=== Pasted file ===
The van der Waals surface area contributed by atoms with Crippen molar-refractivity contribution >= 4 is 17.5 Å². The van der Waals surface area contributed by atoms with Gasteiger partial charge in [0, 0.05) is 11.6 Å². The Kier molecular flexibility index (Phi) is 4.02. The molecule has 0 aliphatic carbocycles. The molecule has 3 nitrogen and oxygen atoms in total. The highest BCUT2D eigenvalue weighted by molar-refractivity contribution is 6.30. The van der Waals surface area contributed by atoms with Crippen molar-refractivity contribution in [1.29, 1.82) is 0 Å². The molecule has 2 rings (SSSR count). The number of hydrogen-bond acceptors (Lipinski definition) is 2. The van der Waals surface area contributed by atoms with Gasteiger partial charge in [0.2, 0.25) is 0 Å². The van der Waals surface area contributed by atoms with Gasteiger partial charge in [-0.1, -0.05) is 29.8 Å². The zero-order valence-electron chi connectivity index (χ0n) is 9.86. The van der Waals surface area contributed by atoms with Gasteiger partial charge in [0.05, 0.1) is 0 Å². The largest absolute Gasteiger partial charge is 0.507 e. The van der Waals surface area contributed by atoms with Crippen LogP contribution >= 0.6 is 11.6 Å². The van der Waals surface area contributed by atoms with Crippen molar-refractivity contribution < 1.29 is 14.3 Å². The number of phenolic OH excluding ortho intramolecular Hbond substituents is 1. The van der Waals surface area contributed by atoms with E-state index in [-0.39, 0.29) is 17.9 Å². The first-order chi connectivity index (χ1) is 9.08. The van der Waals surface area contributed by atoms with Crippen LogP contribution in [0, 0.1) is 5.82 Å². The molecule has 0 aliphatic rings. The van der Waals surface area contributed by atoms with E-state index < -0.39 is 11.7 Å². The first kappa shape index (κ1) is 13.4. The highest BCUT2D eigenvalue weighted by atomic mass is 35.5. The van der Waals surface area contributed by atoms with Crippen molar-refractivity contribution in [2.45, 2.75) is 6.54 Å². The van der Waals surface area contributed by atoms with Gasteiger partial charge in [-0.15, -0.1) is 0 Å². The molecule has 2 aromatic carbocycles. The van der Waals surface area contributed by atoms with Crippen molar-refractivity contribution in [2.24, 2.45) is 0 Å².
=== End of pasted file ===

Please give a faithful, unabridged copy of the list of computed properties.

The van der Waals surface area contributed by atoms with Crippen molar-refractivity contribution >= 4 is 17.5 Å². The van der Waals surface area contributed by atoms with Gasteiger partial charge in [0, 0.05) is 11.6 Å². The Kier molecular flexibility index (Phi) is 4.02. The molecule has 0 aliphatic carbocycles. The molecule has 3 nitrogen and oxygen atoms in total. The highest BCUT2D eigenvalue weighted by molar-refractivity contribution is 6.30. The van der Waals surface area contributed by atoms with Crippen molar-refractivity contribution in [1.29, 1.82) is 0 Å². The molecule has 2 rings (SSSR count). The number of hydrogen-bond acceptors (Lipinski definition) is 2. The van der Waals surface area contributed by atoms with Gasteiger partial charge in [0.2, 0.25) is 0 Å². The van der Waals surface area contributed by atoms with Gasteiger partial charge in [-0.1, -0.05) is 29.8 Å². The zero-order valence-electron chi connectivity index (χ0n) is 9.86. The van der Waals surface area contributed by atoms with Gasteiger partial charge in [0.05, 0.1) is 0 Å². The largest absolute Gasteiger partial charge is 0.507 e. The van der Waals surface area contributed by atoms with Crippen LogP contribution >= 0.6 is 11.6 Å². The van der Waals surface area contributed by atoms with Crippen molar-refractivity contribution < 1.29 is 14.3 Å². The number of phenolic OH excluding ortho intramolecular Hbond substituents is 1. The van der Waals surface area contributed by atoms with E-state index in [-0.39, 0.29) is 17.9 Å². The first-order chi connectivity index (χ1) is 9.08. The van der Waals surface area contributed by atoms with Crippen LogP contribution in [0, 0.1) is 5.82 Å². The molecule has 0 aliphatic rings. The van der Waals surface area contributed by atoms with E-state index < -0.39 is 11.7 Å². The first kappa shape index (κ1) is 13.4. The highest BCUT2D eigenvalue weighted by atomic mass is 35.5. The van der Waals surface area contributed by atoms with Crippen molar-refractivity contribution in [2.45, 2.75) is 6.54 Å². The van der Waals surface area contributed by atoms with Gasteiger partial charge in [-0.15, -0.1) is 0 Å². The molecule has 2 aromatic carbocycles. The van der Waals surface area contributed by atoms with Crippen molar-refractivity contribution in [2.24, 2.45) is 0 Å².